One thing that we should all be aware of is that the wheel bearings in FWD designs (and as used in the Fiero RWD) were not designed to have the cars weight on the wheels with the axle shafts removed. If the car is rolled on it's own wheels while the transaxle (and axles) were removed, you can expect that one or both of the rear wheel bearings have been damaged.
From: Lee Brown
The 88's use sealed wheel bearings. I had to replace mine at 50K (but, I autocross). Many auto parts supermarkets have them for around $80.00 each. You can do this at home in your driveway with simple tools.
From: Randy Agee
To check, jack up the front of the car. Grab the tire at the top and bottom and rock back and forth. More than 1/8" movement spells trouble.
From: Randy Agee
Here is how I check bearings:
|go out on a clean quiet road and drive about 30 mph (or whatever speed the noise is loudest);|
|turn the steering wheel sharply to the right - the car will heel over to
the LEFT a little bit putting more load on the left hand wheels:
|now crank the wheel over to the left:
A little horsing around like this and you can likely isolate which wheel is the offender. Tires don't seem to get louder when loaded down to same extent as wheel bearings.
From: Peter Frise
The driver-side rear wheel bearing had gone bad on my '88 GT late last summer. It would make a noise similar to the one you describe. I took it to a shop that I have some confidence in and they were able to pinpoint the bad bearing assembly by lifting the car and running it in gear off the ground. By using a piece of steel rod and placing one end against the bearing housing, the other end against your forehead or behind your ear, you could definitely hear the "sh sh" scraping/grinding noise coming from the bearing while the car was running in gear. I compared it with the passenger side and it was completely silent. They replaced the bearing assembly, and an alignment was not required! You do not need to loosen any of the links (neither the lateral links nor the trailing link) that would require an alignment afterwards.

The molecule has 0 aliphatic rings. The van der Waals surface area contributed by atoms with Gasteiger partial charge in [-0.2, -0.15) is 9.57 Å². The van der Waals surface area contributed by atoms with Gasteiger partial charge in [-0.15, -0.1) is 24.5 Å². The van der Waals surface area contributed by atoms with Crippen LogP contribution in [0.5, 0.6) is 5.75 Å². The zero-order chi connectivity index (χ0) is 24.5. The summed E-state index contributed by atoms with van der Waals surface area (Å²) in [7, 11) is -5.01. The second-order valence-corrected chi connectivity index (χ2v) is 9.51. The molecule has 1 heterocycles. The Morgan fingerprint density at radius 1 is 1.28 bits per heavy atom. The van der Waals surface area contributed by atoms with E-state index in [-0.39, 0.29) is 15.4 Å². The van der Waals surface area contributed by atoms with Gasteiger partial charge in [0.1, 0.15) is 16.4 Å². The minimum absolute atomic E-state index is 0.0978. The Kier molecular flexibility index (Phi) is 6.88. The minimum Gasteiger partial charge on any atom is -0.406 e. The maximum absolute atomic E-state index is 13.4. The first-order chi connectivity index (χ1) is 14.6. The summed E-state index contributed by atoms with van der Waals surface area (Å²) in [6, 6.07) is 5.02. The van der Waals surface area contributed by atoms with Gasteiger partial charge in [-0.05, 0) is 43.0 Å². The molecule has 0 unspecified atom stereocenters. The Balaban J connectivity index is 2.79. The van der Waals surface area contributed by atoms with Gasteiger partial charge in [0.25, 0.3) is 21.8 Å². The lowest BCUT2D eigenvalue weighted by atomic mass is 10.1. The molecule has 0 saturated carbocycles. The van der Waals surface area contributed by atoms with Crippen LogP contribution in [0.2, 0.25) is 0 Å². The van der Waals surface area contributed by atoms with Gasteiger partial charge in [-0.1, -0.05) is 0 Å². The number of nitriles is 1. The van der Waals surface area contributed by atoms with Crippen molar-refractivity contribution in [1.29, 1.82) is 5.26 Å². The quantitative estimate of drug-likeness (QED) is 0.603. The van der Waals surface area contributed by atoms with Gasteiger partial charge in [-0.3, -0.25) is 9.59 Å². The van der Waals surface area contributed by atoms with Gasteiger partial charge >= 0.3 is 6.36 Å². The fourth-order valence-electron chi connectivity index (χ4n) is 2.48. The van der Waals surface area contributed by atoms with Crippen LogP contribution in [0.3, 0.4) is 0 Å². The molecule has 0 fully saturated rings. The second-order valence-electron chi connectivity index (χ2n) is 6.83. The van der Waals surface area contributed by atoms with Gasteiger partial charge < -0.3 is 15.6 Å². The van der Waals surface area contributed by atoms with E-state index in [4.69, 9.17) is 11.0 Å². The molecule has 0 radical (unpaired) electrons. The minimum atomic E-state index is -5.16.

From: Derik Voigt
If the bearings are in good shape, you should be able to repack them and be done with the problem. I replaced the bearings (less than $15 per side) as I was already replacing the disk rotor and it comes with new inner bearing races.
From: Lee Brown
This is a very easy fix to do. The hub itself is the same hub used with all the years. I just did an 88 GT with an 85 hub. So you can also save money by going to the junk yard. Tools needed are a lug wrench for the wheel, a 55mm torx for the brake assembly and the three bolt attaching the hub and a thiry mm deep socket at least half in drive w/breaker bar or some sort of lenght extension for the rachet (I use a pipe about 2ft long) bust and remove the nut and the hub should come out. You may need a puller though I didn't. While you have the hub out look inside the knuckle and check the seal that rides on the axel shaft as long as its not dry from lack of lubrication or deteriorated it should be ok. Reverse the disassembly process and your done. I must caution you that the e/brake assem. can be tricky to reassemble if you don't have the right tools. But if your creative there are way to achieve this with screw driver and pliers. If you choose to do this your self take your time and pay attention.
From: Terry Carter
From Pontiac Service Manual
Sometimes I repeat steps 1 & 2 a couple of times, but that's just me.
From: Scott Backer
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